Id. at *27-30.
Evidentiary Ruling on DamagesCitrix argues that the district court abused its discretion by allowing SSL’s damages experts to rely on the V-One Agreements, which were not patent licenses, in his damages analysis. These 2000 and 2001 agreements were between V-One and Citrix, and referenced the ‘011 Patent as intellectual property that was relevant to the technology underlying the agreements. […] As the district court concluded, the V-One agreements are sufficiently probative of the circumstances which would surround a hypothetical negotiation to be admissible. We do not discount all agreements regarding technology at issue other than licenses addressing the price terms and circumstances at issue in the case at bar. The trial court carefully assessed the probative value of the V-One agreements and properly concluded that any issues regarding their fit to the precise facts presented should be addressed by way of cross-examination. We agree. In these circumstances, we find that the district court did not abuse its discretion in allowing SSL’s expert to rely on the V-One Agreements.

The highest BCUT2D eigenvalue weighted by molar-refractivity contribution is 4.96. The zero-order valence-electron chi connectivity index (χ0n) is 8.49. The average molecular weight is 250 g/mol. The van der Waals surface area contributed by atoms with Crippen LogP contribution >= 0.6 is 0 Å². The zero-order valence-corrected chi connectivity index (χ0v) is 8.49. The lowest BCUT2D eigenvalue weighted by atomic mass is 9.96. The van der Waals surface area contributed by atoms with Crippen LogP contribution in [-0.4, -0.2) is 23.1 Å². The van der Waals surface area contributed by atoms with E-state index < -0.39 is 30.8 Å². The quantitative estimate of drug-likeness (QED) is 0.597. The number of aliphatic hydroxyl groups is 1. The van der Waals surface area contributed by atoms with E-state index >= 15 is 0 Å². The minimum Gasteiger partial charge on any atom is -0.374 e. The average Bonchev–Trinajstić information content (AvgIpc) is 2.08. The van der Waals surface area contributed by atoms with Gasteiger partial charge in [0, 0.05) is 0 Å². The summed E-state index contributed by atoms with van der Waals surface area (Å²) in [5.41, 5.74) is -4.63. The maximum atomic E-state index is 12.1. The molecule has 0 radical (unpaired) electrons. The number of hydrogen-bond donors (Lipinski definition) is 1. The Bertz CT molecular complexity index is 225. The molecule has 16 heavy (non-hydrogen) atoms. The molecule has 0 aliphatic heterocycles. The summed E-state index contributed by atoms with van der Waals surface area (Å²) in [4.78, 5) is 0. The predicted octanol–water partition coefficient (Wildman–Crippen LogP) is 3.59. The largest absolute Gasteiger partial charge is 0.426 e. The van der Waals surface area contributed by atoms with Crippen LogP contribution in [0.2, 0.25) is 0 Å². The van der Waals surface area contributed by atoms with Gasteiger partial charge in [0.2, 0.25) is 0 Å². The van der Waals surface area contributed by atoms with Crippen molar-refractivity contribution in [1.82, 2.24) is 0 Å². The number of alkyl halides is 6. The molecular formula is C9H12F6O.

Id. at *32-33 (text added, internal citations omitted).
Prejudgment InterestAs part of the willful infringement finding discussed above […] the district court found that Citrix knew of the ‘011 Patent as early as 2000, when it entered into the V-One Agreements. Consequently, we find that the district court did not abuse its discretion in awarding prejudgment interest back to 2004 – the date the infringement began. By awarding SSL prejudgment interest to 2004, the district court placed SSL in the position it would have been in had Citrix paid a reasonably royalty upon notice of the ‘011 Patent and its relevance to the technology it chose to market.
Id. at * 33-34 (text added).
Conclusion
[…] we affirm the district court’s judgment of non-infringement of the ‘796 Patent, willful infringement of the ‘011 Patent, no invalidity of the ‘011 Patent, award of prejudgment interest, and find no error in its evidentiary rulings. We also vacate the district court’s finding of no prevailing party and remand for further proceedings consistent with this opinion.
SSL Services, at *34.
 
 Image Attribution Statement: Fig. 3, U.S. Patent 6,061,796.